Mechanical Engineering Faculty Research


Ductile Tearing in Part-Through Cracks: Experiments and Cell-Model

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This study describes an application of the computational cell model to predict ductile crack growth measured in experiments performed on surface-cracked, thick plates fabricated from a ferritic pressure vessel steel. The cell model limits void growth and coalescence to within a thin layer of material over the crack plane. Outside this layer, the material deforms plastically but remains void free. The Gurson–Tvergaard dilatant plasticity model describes the evolution of void growth and the associated macroscopic softening within the cells. Material-specific, cell parameters readily separate into two categories: those describing the micromechanics of void growth rate and those describing the local fracture process of the cell. Calibration of these parameters utilizes both discrete (3-D) cell models and R-curves measured using standard deep-notch bend or compact tension specimens. The cell model is applied here to surface-cracked plates subjected to different loading histories of tension and bending. The calibrated cell model reproduces accurately full details of the load-deformation records and the crack growth profiles for all the cases. These numerical studies suggest that the computational approach based on the cell model provides an engineering tool to predict ductile crack growth behavior in flawed structural components.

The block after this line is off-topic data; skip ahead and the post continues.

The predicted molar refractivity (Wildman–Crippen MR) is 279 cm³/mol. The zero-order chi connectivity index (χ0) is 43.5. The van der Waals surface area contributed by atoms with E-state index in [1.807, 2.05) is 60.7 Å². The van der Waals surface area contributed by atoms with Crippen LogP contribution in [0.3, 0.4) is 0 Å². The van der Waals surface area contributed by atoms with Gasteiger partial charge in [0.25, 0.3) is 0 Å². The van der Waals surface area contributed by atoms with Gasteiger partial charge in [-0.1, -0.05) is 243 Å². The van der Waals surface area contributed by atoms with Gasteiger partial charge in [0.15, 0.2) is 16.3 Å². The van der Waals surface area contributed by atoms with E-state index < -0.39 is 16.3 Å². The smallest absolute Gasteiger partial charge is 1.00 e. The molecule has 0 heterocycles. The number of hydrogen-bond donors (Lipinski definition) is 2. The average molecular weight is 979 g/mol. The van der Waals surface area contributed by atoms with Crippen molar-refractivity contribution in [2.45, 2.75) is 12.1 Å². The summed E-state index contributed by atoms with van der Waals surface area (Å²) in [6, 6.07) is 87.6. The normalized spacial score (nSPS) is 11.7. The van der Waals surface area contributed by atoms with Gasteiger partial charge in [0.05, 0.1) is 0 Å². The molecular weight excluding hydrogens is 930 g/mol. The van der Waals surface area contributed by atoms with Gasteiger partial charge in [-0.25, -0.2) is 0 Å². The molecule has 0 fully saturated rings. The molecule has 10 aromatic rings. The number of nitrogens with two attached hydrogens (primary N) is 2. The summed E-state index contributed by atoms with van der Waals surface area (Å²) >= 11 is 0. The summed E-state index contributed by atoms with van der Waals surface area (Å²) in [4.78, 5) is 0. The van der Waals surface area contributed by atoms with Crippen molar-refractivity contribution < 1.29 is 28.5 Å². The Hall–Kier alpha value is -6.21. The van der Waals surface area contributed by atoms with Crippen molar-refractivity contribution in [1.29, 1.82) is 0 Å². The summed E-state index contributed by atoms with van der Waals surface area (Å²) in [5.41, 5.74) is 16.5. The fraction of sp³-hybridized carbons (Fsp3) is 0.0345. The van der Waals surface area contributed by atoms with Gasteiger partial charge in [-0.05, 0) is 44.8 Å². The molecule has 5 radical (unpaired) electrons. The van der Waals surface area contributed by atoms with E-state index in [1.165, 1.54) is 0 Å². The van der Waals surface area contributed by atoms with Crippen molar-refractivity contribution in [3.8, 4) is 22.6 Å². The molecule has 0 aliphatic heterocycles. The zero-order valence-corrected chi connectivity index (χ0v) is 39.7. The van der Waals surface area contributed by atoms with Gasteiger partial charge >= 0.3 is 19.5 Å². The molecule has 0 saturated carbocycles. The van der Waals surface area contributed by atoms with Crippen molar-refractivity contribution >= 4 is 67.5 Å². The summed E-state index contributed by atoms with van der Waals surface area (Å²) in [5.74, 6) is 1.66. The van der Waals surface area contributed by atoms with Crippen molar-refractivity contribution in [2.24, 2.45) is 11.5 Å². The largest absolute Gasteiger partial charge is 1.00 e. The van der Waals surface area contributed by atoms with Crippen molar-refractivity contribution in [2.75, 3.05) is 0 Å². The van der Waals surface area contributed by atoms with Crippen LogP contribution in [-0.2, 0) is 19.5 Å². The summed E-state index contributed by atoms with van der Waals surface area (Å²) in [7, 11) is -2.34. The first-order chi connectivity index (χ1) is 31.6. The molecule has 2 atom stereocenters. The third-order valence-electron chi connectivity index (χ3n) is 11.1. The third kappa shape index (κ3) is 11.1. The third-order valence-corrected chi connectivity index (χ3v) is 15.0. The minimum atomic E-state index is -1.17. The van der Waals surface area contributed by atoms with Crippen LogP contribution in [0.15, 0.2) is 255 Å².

Publication Title

Engineering Fracture Mechanics





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